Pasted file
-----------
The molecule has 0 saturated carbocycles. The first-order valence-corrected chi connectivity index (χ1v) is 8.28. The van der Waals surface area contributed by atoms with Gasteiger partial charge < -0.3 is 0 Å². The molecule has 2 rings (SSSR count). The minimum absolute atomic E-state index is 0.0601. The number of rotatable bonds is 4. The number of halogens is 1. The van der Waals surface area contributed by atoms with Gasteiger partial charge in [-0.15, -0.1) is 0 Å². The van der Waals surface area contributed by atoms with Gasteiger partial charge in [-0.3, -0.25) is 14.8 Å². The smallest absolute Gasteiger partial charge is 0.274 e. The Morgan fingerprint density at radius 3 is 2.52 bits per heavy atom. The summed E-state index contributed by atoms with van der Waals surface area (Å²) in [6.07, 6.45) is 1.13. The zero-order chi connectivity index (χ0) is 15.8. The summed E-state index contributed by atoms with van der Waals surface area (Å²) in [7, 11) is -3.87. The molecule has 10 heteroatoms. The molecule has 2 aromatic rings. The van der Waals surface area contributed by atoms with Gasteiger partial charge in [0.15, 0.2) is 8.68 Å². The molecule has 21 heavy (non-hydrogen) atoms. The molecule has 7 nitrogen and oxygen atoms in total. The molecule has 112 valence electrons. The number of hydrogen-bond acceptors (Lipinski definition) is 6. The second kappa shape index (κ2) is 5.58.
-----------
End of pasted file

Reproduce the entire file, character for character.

The molecule has 0 saturated carbocycles. The first-order valence-corrected chi connectivity index (χ1v) is 8.28. The van der Waals surface area contributed by atoms with Gasteiger partial charge < -0.3 is 0 Å². The molecule has 2 rings (SSSR count). The minimum absolute atomic E-state index is 0.0601. The number of rotatable bonds is 4. The number of halogens is 1. The van der Waals surface area contributed by atoms with Gasteiger partial charge in [-0.15, -0.1) is 0 Å². The van der Waals surface area contributed by atoms with Gasteiger partial charge in [-0.3, -0.25) is 14.8 Å². The smallest absolute Gasteiger partial charge is 0.274 e. The Morgan fingerprint density at radius 3 is 2.52 bits per heavy atom. The summed E-state index contributed by atoms with van der Waals surface area (Å²) in [6.07, 6.45) is 1.13. The zero-order chi connectivity index (χ0) is 15.8. The summed E-state index contributed by atoms with van der Waals surface area (Å²) in [7, 11) is -3.87. The molecule has 10 heteroatoms. The molecule has 2 aromatic rings. The van der Waals surface area contributed by atoms with Gasteiger partial charge in [0.15, 0.2) is 8.68 Å². The molecule has 21 heavy (non-hydrogen) atoms. The molecule has 7 nitrogen and oxygen atoms in total. The molecule has 112 valence electrons. The number of hydrogen-bond acceptors (Lipinski definition) is 6. The second kappa shape index (κ2) is 5.58.